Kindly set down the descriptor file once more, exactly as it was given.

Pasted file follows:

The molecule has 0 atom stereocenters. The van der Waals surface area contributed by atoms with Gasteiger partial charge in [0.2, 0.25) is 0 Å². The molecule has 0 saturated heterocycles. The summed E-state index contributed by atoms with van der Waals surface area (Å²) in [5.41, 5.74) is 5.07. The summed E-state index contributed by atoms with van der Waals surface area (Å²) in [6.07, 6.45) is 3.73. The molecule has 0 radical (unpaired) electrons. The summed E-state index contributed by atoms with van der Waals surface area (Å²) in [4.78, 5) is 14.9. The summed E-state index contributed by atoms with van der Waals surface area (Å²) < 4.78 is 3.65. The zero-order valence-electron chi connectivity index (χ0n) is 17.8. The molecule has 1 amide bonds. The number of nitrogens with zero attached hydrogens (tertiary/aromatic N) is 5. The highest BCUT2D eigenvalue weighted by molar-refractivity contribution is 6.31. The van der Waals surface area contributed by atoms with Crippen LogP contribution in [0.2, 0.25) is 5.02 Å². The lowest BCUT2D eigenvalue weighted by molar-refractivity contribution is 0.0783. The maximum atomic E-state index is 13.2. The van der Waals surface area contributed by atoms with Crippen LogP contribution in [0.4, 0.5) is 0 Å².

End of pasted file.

The molecule has 0 atom stereocenters. The van der Waals surface area contributed by atoms with Gasteiger partial charge in [0.2, 0.25) is 0 Å². The molecule has 0 saturated heterocycles. The summed E-state index contributed by atoms with van der Waals surface area (Å²) in [5.41, 5.74) is 5.07. The summed E-state index contributed by atoms with van der Waals surface area (Å²) in [6.07, 6.45) is 3.73. The molecule has 0 radical (unpaired) electrons. The summed E-state index contributed by atoms with van der Waals surface area (Å²) in [4.78, 5) is 14.9. The summed E-state index contributed by atoms with van der Waals surface area (Å²) < 4.78 is 3.65. The zero-order valence-electron chi connectivity index (χ0n) is 17.8. The molecule has 1 amide bonds. The number of nitrogens with zero attached hydrogens (tertiary/aromatic N) is 5. The highest BCUT2D eigenvalue weighted by molar-refractivity contribution is 6.31. The van der Waals surface area contributed by atoms with Crippen LogP contribution in [0.2, 0.25) is 5.02 Å². The lowest BCUT2D eigenvalue weighted by molar-refractivity contribution is 0.0783. The maximum atomic E-state index is 13.2. The van der Waals surface area contributed by atoms with Crippen LogP contribution in [0.4, 0.5) is 0 Å².